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On a searing Sunday morning in Roppongi, Tokyo’s nightlife hub, a procession of elegant brunchers quickly fills the tables of the Oak Door. Before the global financial crisis, this legendary steak bar was a stalking ground of foreign bankers and their courtiers and hangers-on. Located at the foot of the Goldman Sachs and Barclays offices, on weekdays it glowers with masculinity, dark wood tables and heavy copper side-dishes. But on weekends, the Oak Door flaunts its glamorous side. Shopping bags from Escada and Ferragamo are parked under the tables, the first salvos of gossip have been loosed and the offer of free-flow champagne is being playfully tested.
Eddie Jones, the Australian architect of arguably the greatest upset in the history of rugby — Japan’s last-minute triumph over one of the titans of the game, South Africa, at last year’s World Cup — and now England’s newish and already transformative head coach, bustles in. Despite being a hero to millions of Japanese, he turns no heads at all; his arrival doubles the male customer count in the cavernous main restaurant. He is wearing a T-shirt, shorts and a grin that would require a crowbar to remove.
The 56-year-old, who is half-Japanese and spent large parts of his career in Japan, is fresh from a triumphant tour of Australia. It has cemented his status not just within the game, but also as a new mould of manager that everyone — in sport and beyond — would like to have. His record in leading the national teams of four different countries is the envy of every coach. It is all the more remarkable because, in each case, he has imposed lasting cultural change on his charges. I am having lunch, then, with Leadership 3.0.
This is why — despite his previously claiming that he “knows nothing about banking” — Goldman has him on its Japan advisory board. Yes, the bank’s Japan head, Masanori Mochida, happens to be a rugby nut. But in a globalised workplace, what executive doesn’t want to know how Jones fashioned a unified world-class force out of a Japan squad where nearly half the players were born outside Japan?
Now, after transforming a lacklustre, defeated England team into seemingly indomitable champions in the space of a few months, the premium on Jones’s secret sauce could barely be higher. He settles into an airy booth towards the back of the restaurant, a thin curtain separating us from a group that has been noisily discussing a colleague’s decision to start wearing a wig. Jones makes clear that beyond a few errands he has to run for his Japanese-American mother, he is having a cracking weekend in Tokyo.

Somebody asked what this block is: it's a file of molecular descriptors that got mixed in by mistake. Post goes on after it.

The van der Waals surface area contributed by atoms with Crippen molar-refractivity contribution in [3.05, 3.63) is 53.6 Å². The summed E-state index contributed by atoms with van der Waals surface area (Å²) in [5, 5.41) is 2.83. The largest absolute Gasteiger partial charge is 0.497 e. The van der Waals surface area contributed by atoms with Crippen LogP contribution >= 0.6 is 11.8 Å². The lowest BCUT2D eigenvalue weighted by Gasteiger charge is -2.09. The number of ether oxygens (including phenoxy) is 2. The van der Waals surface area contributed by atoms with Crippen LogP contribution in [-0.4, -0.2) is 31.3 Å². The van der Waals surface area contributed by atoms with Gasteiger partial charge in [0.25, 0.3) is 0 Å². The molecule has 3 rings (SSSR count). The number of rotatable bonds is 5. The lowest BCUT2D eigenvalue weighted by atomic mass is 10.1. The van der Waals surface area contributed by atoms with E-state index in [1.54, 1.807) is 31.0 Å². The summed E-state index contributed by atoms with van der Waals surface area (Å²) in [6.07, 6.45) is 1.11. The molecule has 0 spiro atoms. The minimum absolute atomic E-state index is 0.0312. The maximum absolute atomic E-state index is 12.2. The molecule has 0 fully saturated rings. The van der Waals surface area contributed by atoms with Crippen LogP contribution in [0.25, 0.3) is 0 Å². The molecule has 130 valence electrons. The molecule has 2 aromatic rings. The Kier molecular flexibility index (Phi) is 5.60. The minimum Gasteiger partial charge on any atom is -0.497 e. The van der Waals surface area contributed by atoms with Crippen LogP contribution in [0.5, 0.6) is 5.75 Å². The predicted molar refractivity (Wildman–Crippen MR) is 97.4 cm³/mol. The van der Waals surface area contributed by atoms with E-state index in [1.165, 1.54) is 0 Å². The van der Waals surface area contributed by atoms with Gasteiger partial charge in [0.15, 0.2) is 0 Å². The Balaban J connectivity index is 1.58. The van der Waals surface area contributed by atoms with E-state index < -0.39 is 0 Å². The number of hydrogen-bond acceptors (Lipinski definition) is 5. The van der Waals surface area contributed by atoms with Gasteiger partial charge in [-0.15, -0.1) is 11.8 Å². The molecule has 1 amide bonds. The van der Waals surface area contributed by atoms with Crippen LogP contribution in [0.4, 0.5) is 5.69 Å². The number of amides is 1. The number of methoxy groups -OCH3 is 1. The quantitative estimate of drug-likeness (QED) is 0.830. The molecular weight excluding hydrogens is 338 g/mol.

The previous day he watched a local team he used to run — the Sunwolves — play to a 20,000-strong crowd of newly minted Japanese rugby fans he believes he helped create. Two days before that, he turned his hand to investment banking (“those guys are in a different, different world”), discharging his duties at Goldman Sachs by talking to his audience about leadership and without causing calamity in financial markets. He came close, though: during dinner, one of Japan’s biggest industrialists asked Jones for advice on the future direction of the yen. Jones told him it would appreciate.
“It’s a bit of fun. They ask me how to get more out of their staff. They want to hear about how cut-throat sport is, and how to get bankers to behave like that. I enjoy it,” says Jones, as a waitress appears wearing the Oak Door’s crazily chequered livery. “They listen to me. Whether they act on it is something else,” he finishes, before cheerfully shunning my offer of a beer and ordering a huge glass of iced green tea instead.
The real joy, though, comes from his own success on the field. Like a teenager who has finally bested his dad at arm-wrestling, Jones is flush from England’s annihilation of his home country during last month’s three-match series. Outraged Australian pundits have, not for the first time in his career, attempted to rile him with the word “traitor”. Pub banter is less delicate. How can the guy who was Australia’s coach when they lost the 2003 World Cup final to England in the final kick of the game now be sharing his magic with the hated Poms?
Jones considers the charge before dismissing it, emitting a sound from his throat like a low-powered masonry drill. “They moved on, and I moved on,” he says. “I took the England job because I can see an opportunity to put a country that should always be in the top three in the top one.”
The full-beam grin stays in place through the initial chatter, his first gulp from the green tea and the Japanese oshibori (towel) hand-mopping. It remains intact through the series of questions he asks to take my measure: on my background and, more obscurely, whether my Japanese wife is happy in Japan. It’s still there five minutes later, when the waitress arrives and the discussion has already darted between racism in Australia (“bad problem, mate”), Brexit (“bit chaotic, mate”) and the art of reducing a 20-stone tighthead prop to tears (“they’re big kids, mate”).